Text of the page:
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Hold CEOs Accountable for Their Bad Parenting

Thank goodness corporate boards do not value fathering, or else there would be no one to run the Fortune 500. Because there appears to be little room for parenting if you're at the very top.
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Recently, Wellpoint dismissed its CFO, David Colby. Wellpoint cites personal reasons. The LA Times tells us that it's the numerous mistresses he was leading supposedly exclusive relationships with. The problem here is not that executives cheat on their wives. They do it all the time. What we can take from the Wellpoint dismissal is that big companies value discretion when it comes to cheating on a wife. Three at once, and they're all talking -- that's too much for a board to take.

But here's the bottom line from all this corporate discipline hoopla: Senior executives must lead their personal lives in accordance with the values of corporate boards. Their personal life is no longer their own, according to Shelly Lazarus, CEO of Ogilvy and Mather.

Thank goodness these boards do not value fathering, or else there would be no one to run the Fortune 500. Because there appears to be little room for parenting if you're at the very top.

Fortune magazine ran an article about Howard Stringer, CEO of Sony. He is married with two children and is quoted as saying at company meeting, "I don't see my family much. My family is you."

Fortune ran a profile of Jeff Immelt, chief executive of GE. Immelt said that he has been working 100-hour weeks for the last 20 years. He also said that he is married and they have an 18-year-old daughter.

I can't decide which is more pathetic -- the way these men approach their role as a parent, or the way that Fortune magazine writes about it without any commentary.

How can there be no mention of the fact that these CEOs are neglecting their kids?

We have a double standard in our society: If you are poor and you abandon your kids, you are a bad parent. But if you are rich and you abandon them to run a company, you are profiled in Fortune magazine.

I now quote a government publication aimed at low-income fathers:

"All children need emotional and financial support from both parents. The campaign goal is to convey...the importance of family life and to encourage fathers -- whether married, divorced or single -- to become involved in their children's lives... Responsible fathers are men who actively share with the mother in providing physical, emotional and intellectual needs for their child."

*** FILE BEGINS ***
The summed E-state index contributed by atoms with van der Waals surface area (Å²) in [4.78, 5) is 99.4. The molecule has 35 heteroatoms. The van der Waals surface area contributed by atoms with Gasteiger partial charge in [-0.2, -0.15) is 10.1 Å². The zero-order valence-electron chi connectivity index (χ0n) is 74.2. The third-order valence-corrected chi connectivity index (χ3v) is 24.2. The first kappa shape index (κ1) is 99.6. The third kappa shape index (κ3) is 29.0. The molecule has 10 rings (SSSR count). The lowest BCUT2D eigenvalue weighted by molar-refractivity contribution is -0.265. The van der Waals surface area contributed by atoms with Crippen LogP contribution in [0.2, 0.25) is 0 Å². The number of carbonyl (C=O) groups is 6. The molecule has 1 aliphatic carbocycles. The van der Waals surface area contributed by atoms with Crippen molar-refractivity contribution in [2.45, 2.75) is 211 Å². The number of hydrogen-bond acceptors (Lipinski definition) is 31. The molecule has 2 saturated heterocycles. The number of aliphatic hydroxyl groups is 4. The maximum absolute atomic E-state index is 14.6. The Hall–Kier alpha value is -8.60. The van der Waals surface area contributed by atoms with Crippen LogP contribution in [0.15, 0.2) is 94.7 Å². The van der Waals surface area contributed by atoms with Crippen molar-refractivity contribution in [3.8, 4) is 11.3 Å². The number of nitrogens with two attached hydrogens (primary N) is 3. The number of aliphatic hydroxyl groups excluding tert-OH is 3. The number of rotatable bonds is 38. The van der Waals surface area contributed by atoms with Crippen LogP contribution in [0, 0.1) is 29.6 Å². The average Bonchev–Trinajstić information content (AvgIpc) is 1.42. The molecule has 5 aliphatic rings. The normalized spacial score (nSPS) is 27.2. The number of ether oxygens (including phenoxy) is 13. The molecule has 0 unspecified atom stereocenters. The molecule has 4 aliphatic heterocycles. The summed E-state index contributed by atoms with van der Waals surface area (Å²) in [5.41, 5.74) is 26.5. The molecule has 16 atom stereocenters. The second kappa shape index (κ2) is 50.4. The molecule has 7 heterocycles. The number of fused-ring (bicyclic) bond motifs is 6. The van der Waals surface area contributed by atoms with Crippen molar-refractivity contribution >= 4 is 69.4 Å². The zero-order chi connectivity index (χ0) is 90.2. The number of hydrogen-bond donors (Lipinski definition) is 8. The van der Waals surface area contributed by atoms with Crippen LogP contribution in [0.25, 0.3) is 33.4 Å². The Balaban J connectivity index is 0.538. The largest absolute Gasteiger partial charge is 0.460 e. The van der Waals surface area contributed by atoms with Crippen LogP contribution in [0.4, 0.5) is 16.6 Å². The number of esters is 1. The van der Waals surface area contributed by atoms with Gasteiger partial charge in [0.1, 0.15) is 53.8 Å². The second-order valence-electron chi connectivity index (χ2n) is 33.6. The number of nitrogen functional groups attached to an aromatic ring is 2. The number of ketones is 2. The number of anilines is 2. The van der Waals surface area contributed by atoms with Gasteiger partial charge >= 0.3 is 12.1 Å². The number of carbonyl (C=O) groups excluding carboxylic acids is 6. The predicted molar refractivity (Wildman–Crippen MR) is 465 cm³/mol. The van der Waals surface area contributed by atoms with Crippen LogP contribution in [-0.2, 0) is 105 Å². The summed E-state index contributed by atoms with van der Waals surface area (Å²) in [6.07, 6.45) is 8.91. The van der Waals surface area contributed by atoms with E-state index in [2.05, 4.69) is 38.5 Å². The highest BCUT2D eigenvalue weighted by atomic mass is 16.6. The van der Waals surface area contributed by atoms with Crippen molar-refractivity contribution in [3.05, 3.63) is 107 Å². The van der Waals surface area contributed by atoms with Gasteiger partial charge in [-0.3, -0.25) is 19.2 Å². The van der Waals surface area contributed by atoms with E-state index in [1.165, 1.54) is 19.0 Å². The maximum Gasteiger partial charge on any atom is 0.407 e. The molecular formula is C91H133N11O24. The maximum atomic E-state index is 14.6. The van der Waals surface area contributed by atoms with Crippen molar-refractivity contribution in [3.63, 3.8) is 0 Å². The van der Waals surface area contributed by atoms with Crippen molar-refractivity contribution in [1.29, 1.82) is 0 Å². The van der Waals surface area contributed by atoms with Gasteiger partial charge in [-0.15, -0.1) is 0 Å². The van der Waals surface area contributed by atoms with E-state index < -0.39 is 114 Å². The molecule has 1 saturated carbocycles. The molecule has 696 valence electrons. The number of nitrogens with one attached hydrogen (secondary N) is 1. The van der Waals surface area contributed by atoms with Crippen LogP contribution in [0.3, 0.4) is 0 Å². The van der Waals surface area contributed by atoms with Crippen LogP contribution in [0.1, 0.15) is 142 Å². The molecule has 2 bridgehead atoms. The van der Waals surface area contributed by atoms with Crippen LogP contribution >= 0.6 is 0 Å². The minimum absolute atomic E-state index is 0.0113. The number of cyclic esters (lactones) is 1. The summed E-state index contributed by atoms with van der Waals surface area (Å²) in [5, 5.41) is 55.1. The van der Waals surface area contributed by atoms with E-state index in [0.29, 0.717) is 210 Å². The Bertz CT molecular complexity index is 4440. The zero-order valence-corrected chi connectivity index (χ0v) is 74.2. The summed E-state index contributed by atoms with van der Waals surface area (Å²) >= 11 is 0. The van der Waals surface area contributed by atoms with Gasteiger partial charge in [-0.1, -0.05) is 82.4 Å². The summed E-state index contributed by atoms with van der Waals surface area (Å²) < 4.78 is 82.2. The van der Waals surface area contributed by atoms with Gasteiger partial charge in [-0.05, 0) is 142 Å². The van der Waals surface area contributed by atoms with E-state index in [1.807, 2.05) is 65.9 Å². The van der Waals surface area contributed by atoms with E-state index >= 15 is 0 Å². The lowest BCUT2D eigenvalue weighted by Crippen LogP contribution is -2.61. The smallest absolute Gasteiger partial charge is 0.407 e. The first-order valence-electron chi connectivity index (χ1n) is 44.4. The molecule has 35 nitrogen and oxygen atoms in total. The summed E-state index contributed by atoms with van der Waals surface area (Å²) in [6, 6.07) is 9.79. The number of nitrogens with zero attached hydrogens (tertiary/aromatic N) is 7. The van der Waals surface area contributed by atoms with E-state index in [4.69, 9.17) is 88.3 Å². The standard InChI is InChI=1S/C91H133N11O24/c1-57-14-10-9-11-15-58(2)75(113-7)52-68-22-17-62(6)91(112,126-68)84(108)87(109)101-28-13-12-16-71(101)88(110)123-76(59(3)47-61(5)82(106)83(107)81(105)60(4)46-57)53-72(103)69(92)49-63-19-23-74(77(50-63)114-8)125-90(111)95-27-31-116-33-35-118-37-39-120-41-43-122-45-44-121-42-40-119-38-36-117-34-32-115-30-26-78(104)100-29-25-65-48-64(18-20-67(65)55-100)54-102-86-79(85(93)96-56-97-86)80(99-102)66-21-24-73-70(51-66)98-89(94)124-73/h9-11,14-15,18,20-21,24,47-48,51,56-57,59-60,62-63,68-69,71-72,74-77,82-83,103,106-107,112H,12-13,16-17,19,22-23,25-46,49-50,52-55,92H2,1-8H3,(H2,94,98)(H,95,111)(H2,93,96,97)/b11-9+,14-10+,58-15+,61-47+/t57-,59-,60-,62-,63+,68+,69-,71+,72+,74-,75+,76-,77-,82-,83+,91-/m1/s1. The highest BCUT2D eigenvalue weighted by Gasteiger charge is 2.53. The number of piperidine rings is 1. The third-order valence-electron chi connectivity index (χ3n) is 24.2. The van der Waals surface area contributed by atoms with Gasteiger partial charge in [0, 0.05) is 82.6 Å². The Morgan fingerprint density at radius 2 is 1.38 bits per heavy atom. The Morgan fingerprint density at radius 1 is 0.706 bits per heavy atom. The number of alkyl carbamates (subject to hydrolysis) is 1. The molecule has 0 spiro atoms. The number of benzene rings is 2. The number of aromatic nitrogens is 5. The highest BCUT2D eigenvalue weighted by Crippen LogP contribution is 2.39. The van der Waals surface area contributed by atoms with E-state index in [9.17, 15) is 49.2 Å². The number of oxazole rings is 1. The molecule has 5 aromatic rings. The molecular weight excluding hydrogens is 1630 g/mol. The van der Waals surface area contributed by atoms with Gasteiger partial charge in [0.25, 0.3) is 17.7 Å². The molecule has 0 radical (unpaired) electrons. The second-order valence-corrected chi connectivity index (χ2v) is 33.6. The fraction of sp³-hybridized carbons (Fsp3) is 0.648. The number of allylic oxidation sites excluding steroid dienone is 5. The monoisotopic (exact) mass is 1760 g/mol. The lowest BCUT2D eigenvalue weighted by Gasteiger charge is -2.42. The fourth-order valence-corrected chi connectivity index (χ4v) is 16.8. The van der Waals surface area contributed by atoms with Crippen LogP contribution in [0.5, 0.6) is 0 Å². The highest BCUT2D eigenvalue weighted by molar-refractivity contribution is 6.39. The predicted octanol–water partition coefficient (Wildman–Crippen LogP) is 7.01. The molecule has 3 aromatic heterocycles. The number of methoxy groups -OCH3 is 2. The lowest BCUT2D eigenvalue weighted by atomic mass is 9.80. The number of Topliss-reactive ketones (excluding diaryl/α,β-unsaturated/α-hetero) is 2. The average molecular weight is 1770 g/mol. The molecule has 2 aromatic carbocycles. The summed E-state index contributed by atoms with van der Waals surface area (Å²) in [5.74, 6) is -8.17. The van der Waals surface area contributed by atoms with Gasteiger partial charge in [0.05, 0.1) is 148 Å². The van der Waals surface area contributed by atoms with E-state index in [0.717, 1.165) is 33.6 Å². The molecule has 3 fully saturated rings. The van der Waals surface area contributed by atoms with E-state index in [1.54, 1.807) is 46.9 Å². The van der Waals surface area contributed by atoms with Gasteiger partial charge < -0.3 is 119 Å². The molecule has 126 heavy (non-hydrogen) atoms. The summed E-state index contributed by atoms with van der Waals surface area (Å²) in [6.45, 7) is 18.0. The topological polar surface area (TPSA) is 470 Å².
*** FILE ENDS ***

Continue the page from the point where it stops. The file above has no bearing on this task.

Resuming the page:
This standard applies to Stringer and Immelt. Just because they're rich doesn't mean their kids don't need to see them. How is Stringer providing emotional support to his children when he is telling his employees that he has replaced his family with his employees? And I question how someone can spend 100 hours a week working and still find time to actively share in parenting responsibilities.

Fortunately, respect for this sort of parenting outside the board room is dwindling as baby boomers disappear from the parenting picture and Gen-Xers take their place. Sylvia Hewlett presents research to show that while baby boomers are willing to work extreme hours, younger people scoff at the idea of doing that for more than a year. And recent polls (via Hole in the Fence) show that men are sick of the long hours and want more time with their kids: Almost 40 percent of working dads would take a pay cut to spend more time with their kids.

It'll be a great day when CEOs are dismissed for neglecting their kids. Meanwhile, employees, beware: CEOs like Stringer and Immelt have a negative effect on your own ability to keep your personal life intact, because work-life policy starts at the top and trickles down.

When you are looking for a company to work for, look at the CEO. If you find out he's having sex with four different women, you don't have to worry -- he's about to be fired. But if he works insane hours, you can bet that you will be expected to do the same, on some level. And my gosh, if he refers to you as his family, run!

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